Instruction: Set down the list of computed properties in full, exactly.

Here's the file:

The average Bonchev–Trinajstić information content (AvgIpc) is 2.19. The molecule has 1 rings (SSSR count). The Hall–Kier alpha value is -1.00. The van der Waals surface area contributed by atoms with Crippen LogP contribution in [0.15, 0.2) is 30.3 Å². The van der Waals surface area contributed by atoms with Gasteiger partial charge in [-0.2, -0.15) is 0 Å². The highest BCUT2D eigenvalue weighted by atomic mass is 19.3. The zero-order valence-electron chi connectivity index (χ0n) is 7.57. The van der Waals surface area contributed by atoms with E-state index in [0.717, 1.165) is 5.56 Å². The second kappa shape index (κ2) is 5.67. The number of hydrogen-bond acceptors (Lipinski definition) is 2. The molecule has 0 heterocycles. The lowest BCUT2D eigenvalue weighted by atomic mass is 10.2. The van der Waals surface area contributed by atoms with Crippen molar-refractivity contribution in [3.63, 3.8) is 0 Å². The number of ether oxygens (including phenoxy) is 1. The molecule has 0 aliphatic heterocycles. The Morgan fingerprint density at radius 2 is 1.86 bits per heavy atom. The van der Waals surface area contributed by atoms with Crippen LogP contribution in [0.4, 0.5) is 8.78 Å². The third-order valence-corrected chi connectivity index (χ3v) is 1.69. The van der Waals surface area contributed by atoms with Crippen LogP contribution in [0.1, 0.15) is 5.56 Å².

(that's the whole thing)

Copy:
The average Bonchev–Trinajstić information content (AvgIpc) is 2.19. The molecule has 1 rings (SSSR count). The Hall–Kier alpha value is -1.00. The van der Waals surface area contributed by atoms with Crippen LogP contribution in [0.15, 0.2) is 30.3 Å². The van der Waals surface area contributed by atoms with Gasteiger partial charge in [-0.2, -0.15) is 0 Å². The highest BCUT2D eigenvalue weighted by atomic mass is 19.3. The zero-order valence-electron chi connectivity index (χ0n) is 7.57. The van der Waals surface area contributed by atoms with E-state index in [0.717, 1.165) is 5.56 Å². The second kappa shape index (κ2) is 5.67. The number of hydrogen-bond acceptors (Lipinski definition) is 2. The molecule has 0 heterocycles. The lowest BCUT2D eigenvalue weighted by atomic mass is 10.2. The van der Waals surface area contributed by atoms with Crippen molar-refractivity contribution in [3.63, 3.8) is 0 Å². The number of ether oxygens (including phenoxy) is 1. The molecule has 0 aliphatic heterocycles. The Morgan fingerprint density at radius 2 is 1.86 bits per heavy atom. The van der Waals surface area contributed by atoms with Crippen LogP contribution in [0.4, 0.5) is 8.78 Å². The third-order valence-corrected chi connectivity index (χ3v) is 1.69. The van der Waals surface area contributed by atoms with Crippen LogP contribution in [0.1, 0.15) is 5.56 Å².